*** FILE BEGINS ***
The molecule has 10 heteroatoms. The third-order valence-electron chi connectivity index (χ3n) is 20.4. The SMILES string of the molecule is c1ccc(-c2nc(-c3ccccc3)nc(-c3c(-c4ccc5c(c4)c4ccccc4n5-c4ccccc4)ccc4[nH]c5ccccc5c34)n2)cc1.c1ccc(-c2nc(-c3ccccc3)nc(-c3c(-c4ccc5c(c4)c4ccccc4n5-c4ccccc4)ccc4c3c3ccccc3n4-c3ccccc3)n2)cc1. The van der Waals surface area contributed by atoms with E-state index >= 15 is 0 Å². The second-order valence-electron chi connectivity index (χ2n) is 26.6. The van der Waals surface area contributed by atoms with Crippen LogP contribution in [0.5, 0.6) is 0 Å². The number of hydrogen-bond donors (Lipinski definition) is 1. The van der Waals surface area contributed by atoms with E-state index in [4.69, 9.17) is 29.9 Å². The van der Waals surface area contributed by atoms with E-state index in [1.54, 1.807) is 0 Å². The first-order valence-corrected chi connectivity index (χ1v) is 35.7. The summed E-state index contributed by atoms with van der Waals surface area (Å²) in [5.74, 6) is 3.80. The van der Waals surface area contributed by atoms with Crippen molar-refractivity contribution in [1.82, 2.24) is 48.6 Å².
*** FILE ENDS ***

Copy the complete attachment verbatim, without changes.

The molecule has 10 heteroatoms. The third-order valence-electron chi connectivity index (χ3n) is 20.4. The SMILES string of the molecule is c1ccc(-c2nc(-c3ccccc3)nc(-c3c(-c4ccc5c(c4)c4ccccc4n5-c4ccccc4)ccc4[nH]c5ccccc5c34)n2)cc1.c1ccc(-c2nc(-c3ccccc3)nc(-c3c(-c4ccc5c(c4)c4ccccc4n5-c4ccccc4)ccc4c3c3ccccc3n4-c3ccccc3)n2)cc1. The van der Waals surface area contributed by atoms with E-state index >= 15 is 0 Å². The second-order valence-electron chi connectivity index (χ2n) is 26.6. The van der Waals surface area contributed by atoms with Crippen LogP contribution in [0.5, 0.6) is 0 Å². The number of hydrogen-bond donors (Lipinski definition) is 1. The van der Waals surface area contributed by atoms with E-state index in [4.69, 9.17) is 29.9 Å². The van der Waals surface area contributed by atoms with E-state index in [1.54, 1.807) is 0 Å². The first-order valence-corrected chi connectivity index (χ1v) is 35.7. The summed E-state index contributed by atoms with van der Waals surface area (Å²) in [5.74, 6) is 3.80. The van der Waals surface area contributed by atoms with Crippen molar-refractivity contribution in [1.82, 2.24) is 48.6 Å².